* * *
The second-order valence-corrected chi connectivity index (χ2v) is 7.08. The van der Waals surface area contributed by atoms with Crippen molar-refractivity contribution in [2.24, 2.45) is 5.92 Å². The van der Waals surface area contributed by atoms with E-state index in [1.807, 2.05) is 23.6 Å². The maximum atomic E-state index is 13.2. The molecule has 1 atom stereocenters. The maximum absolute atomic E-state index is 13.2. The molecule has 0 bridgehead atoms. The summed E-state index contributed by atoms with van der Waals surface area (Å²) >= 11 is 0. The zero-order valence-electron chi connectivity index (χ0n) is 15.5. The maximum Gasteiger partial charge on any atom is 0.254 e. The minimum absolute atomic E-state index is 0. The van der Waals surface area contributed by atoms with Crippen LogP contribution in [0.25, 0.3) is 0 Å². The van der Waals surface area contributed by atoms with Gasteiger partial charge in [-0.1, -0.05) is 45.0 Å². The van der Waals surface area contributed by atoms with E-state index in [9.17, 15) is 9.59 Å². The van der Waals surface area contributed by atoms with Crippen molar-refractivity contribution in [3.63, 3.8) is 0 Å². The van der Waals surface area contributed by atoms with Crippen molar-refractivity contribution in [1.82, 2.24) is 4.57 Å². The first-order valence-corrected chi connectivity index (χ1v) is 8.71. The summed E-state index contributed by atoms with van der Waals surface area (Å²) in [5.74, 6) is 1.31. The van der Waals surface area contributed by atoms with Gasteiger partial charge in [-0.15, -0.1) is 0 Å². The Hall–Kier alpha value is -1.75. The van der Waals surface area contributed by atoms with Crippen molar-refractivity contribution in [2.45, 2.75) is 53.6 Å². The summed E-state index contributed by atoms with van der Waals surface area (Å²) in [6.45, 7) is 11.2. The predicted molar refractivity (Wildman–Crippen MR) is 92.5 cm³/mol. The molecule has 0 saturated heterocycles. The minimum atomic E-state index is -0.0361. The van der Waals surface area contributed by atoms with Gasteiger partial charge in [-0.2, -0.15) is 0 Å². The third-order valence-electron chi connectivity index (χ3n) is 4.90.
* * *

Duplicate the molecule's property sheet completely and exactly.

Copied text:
The second-order valence-corrected chi connectivity index (χ2v) is 7.08. The van der Waals surface area contributed by atoms with Crippen molar-refractivity contribution in [2.24, 2.45) is 5.92 Å². The van der Waals surface area contributed by atoms with E-state index in [1.807, 2.05) is 23.6 Å². The maximum atomic E-state index is 13.2. The molecule has 1 atom stereocenters. The maximum absolute atomic E-state index is 13.2. The molecule has 0 bridgehead atoms. The summed E-state index contributed by atoms with van der Waals surface area (Å²) >= 11 is 0. The zero-order valence-electron chi connectivity index (χ0n) is 15.5. The maximum Gasteiger partial charge on any atom is 0.254 e. The minimum absolute atomic E-state index is 0. The van der Waals surface area contributed by atoms with Crippen LogP contribution in [0.25, 0.3) is 0 Å². The van der Waals surface area contributed by atoms with Gasteiger partial charge in [-0.1, -0.05) is 45.0 Å². The van der Waals surface area contributed by atoms with E-state index in [9.17, 15) is 9.59 Å². The van der Waals surface area contributed by atoms with Crippen molar-refractivity contribution in [3.63, 3.8) is 0 Å². The van der Waals surface area contributed by atoms with Crippen molar-refractivity contribution in [1.82, 2.24) is 4.57 Å². The first-order valence-corrected chi connectivity index (χ1v) is 8.71. The summed E-state index contributed by atoms with van der Waals surface area (Å²) in [5.74, 6) is 1.31. The van der Waals surface area contributed by atoms with Gasteiger partial charge in [-0.15, -0.1) is 0 Å². The Hall–Kier alpha value is -1.75. The van der Waals surface area contributed by atoms with Crippen molar-refractivity contribution in [2.45, 2.75) is 53.6 Å². The summed E-state index contributed by atoms with van der Waals surface area (Å²) in [6.45, 7) is 11.2. The predicted molar refractivity (Wildman–Crippen MR) is 92.5 cm³/mol. The molecule has 0 saturated heterocycles. The minimum atomic E-state index is -0.0361. The van der Waals surface area contributed by atoms with Gasteiger partial charge in [-0.2, -0.15) is 0 Å². The third-order valence-electron chi connectivity index (χ3n) is 4.90.